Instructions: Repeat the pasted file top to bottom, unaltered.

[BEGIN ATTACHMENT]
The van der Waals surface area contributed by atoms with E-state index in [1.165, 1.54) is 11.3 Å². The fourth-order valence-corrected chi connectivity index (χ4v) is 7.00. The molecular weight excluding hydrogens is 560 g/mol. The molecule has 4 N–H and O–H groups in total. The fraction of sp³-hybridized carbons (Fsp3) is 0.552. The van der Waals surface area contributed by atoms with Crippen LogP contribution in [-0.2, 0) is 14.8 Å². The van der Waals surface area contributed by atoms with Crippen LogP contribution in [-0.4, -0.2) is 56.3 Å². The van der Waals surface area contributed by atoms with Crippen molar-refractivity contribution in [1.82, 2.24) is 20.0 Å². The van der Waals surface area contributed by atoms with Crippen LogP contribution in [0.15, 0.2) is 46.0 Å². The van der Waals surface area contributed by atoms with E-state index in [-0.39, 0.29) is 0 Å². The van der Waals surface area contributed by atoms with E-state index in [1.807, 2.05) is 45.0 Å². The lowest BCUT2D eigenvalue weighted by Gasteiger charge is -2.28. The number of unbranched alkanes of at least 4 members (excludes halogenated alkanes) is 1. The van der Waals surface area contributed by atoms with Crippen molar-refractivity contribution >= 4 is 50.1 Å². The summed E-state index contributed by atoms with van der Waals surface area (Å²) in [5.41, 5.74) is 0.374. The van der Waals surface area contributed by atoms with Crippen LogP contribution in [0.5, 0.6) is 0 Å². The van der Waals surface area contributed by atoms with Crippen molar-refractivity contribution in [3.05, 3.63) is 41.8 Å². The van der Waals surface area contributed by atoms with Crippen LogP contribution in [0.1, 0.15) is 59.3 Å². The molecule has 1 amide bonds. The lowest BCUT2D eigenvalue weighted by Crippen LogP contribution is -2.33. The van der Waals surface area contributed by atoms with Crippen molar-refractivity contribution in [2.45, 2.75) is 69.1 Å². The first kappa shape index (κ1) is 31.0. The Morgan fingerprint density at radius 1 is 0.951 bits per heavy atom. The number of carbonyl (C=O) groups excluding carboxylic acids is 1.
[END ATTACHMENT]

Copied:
The van der Waals surface area contributed by atoms with E-state index in [1.165, 1.54) is 11.3 Å². The fourth-order valence-corrected chi connectivity index (χ4v) is 7.00. The molecular weight excluding hydrogens is 560 g/mol. The molecule has 4 N–H and O–H groups in total. The fraction of sp³-hybridized carbons (Fsp3) is 0.552. The van der Waals surface area contributed by atoms with Crippen LogP contribution in [-0.2, 0) is 14.8 Å². The van der Waals surface area contributed by atoms with Crippen LogP contribution in [-0.4, -0.2) is 56.3 Å². The van der Waals surface area contributed by atoms with Crippen molar-refractivity contribution in [1.82, 2.24) is 20.0 Å². The van der Waals surface area contributed by atoms with Crippen LogP contribution in [0.15, 0.2) is 46.0 Å². The van der Waals surface area contributed by atoms with E-state index in [-0.39, 0.29) is 0 Å². The van der Waals surface area contributed by atoms with E-state index in [1.807, 2.05) is 45.0 Å². The lowest BCUT2D eigenvalue weighted by Gasteiger charge is -2.28. The number of unbranched alkanes of at least 4 members (excludes halogenated alkanes) is 1. The van der Waals surface area contributed by atoms with Crippen molar-refractivity contribution >= 4 is 50.1 Å². The summed E-state index contributed by atoms with van der Waals surface area (Å²) in [5.41, 5.74) is 0.374. The van der Waals surface area contributed by atoms with Crippen LogP contribution in [0.5, 0.6) is 0 Å². The van der Waals surface area contributed by atoms with Crippen molar-refractivity contribution in [3.05, 3.63) is 41.8 Å². The van der Waals surface area contributed by atoms with Crippen LogP contribution in [0.1, 0.15) is 59.3 Å². The molecule has 1 amide bonds. The lowest BCUT2D eigenvalue weighted by Crippen LogP contribution is -2.33. The van der Waals surface area contributed by atoms with Crippen molar-refractivity contribution in [2.45, 2.75) is 69.1 Å². The first kappa shape index (κ1) is 31.0. The Morgan fingerprint density at radius 1 is 0.951 bits per heavy atom. The number of carbonyl (C=O) groups excluding carboxylic acids is 1.